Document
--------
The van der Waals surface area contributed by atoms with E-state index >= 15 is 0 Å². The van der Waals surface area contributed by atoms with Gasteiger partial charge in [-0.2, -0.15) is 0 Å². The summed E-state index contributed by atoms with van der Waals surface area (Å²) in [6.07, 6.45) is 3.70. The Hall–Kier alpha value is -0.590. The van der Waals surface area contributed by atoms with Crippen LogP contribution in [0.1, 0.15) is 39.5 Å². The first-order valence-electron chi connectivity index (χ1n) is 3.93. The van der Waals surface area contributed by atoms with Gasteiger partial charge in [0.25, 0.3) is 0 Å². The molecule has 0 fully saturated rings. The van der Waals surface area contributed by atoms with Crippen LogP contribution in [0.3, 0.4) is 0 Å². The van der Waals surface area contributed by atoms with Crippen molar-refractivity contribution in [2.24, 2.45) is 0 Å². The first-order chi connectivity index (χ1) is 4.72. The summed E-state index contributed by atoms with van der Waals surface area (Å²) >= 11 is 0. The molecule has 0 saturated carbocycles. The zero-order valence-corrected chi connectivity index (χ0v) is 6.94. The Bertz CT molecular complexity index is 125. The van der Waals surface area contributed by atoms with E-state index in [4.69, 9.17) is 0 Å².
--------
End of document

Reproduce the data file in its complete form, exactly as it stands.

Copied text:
The van der Waals surface area contributed by atoms with E-state index >= 15 is 0 Å². The van der Waals surface area contributed by atoms with Gasteiger partial charge in [-0.2, -0.15) is 0 Å². The summed E-state index contributed by atoms with van der Waals surface area (Å²) in [6.07, 6.45) is 3.70. The Hall–Kier alpha value is -0.590. The van der Waals surface area contributed by atoms with Crippen LogP contribution in [0.1, 0.15) is 39.5 Å². The first-order valence-electron chi connectivity index (χ1n) is 3.93. The van der Waals surface area contributed by atoms with Gasteiger partial charge in [0.25, 0.3) is 0 Å². The molecule has 0 fully saturated rings. The van der Waals surface area contributed by atoms with Crippen LogP contribution in [0.3, 0.4) is 0 Å². The van der Waals surface area contributed by atoms with Crippen molar-refractivity contribution in [2.24, 2.45) is 0 Å². The first-order chi connectivity index (χ1) is 4.72. The summed E-state index contributed by atoms with van der Waals surface area (Å²) >= 11 is 0. The molecule has 0 saturated carbocycles. The zero-order valence-corrected chi connectivity index (χ0v) is 6.94. The Bertz CT molecular complexity index is 125. The van der Waals surface area contributed by atoms with E-state index in [4.69, 9.17) is 0 Å².